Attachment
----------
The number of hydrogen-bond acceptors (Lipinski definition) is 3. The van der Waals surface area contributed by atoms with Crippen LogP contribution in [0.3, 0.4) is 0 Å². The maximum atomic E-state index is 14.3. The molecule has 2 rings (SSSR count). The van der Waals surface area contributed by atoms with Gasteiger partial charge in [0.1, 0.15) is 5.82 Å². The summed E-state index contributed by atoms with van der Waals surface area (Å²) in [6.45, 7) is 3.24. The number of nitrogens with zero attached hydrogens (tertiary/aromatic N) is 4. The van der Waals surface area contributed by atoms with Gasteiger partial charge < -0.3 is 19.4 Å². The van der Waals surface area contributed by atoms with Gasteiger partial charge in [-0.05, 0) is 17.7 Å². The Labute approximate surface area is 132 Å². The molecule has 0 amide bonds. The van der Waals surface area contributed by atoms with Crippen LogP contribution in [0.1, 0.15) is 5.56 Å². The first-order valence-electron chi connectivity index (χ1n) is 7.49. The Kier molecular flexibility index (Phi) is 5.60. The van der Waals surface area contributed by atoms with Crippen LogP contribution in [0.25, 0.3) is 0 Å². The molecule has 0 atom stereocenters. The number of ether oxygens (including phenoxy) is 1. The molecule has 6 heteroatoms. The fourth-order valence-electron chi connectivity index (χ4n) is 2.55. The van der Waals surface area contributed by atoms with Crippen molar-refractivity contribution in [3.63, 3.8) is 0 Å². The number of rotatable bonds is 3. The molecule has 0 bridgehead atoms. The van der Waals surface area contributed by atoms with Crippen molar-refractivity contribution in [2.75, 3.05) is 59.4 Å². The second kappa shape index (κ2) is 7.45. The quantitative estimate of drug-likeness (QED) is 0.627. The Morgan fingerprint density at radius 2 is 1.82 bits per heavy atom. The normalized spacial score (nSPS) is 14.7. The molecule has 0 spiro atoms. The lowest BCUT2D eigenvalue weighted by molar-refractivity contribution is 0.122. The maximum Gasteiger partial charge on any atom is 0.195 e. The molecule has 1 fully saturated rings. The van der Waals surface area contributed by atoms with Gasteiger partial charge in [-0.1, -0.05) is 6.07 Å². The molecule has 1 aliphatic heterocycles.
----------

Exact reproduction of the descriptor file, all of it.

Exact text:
The number of hydrogen-bond acceptors (Lipinski definition) is 3. The van der Waals surface area contributed by atoms with Crippen LogP contribution in [0.3, 0.4) is 0 Å². The maximum atomic E-state index is 14.3. The molecule has 2 rings (SSSR count). The van der Waals surface area contributed by atoms with Gasteiger partial charge in [0.1, 0.15) is 5.82 Å². The summed E-state index contributed by atoms with van der Waals surface area (Å²) in [6.45, 7) is 3.24. The number of nitrogens with zero attached hydrogens (tertiary/aromatic N) is 4. The van der Waals surface area contributed by atoms with Gasteiger partial charge < -0.3 is 19.4 Å². The van der Waals surface area contributed by atoms with Gasteiger partial charge in [-0.05, 0) is 17.7 Å². The Labute approximate surface area is 132 Å². The molecule has 0 amide bonds. The van der Waals surface area contributed by atoms with Crippen LogP contribution in [0.1, 0.15) is 5.56 Å². The first-order valence-electron chi connectivity index (χ1n) is 7.49. The Kier molecular flexibility index (Phi) is 5.60. The van der Waals surface area contributed by atoms with Crippen LogP contribution in [0.25, 0.3) is 0 Å². The molecule has 0 atom stereocenters. The number of ether oxygens (including phenoxy) is 1. The molecule has 6 heteroatoms. The fourth-order valence-electron chi connectivity index (χ4n) is 2.55. The van der Waals surface area contributed by atoms with Crippen molar-refractivity contribution in [3.63, 3.8) is 0 Å². The number of rotatable bonds is 3. The molecule has 0 bridgehead atoms. The van der Waals surface area contributed by atoms with Crippen molar-refractivity contribution in [2.75, 3.05) is 59.4 Å². The second kappa shape index (κ2) is 7.45. The quantitative estimate of drug-likeness (QED) is 0.627. The Morgan fingerprint density at radius 2 is 1.82 bits per heavy atom. The normalized spacial score (nSPS) is 14.7. The molecule has 0 spiro atoms. The lowest BCUT2D eigenvalue weighted by molar-refractivity contribution is 0.122. The maximum Gasteiger partial charge on any atom is 0.195 e. The molecule has 1 fully saturated rings. The van der Waals surface area contributed by atoms with Gasteiger partial charge in [-0.1, -0.05) is 6.07 Å². The molecule has 1 aliphatic heterocycles.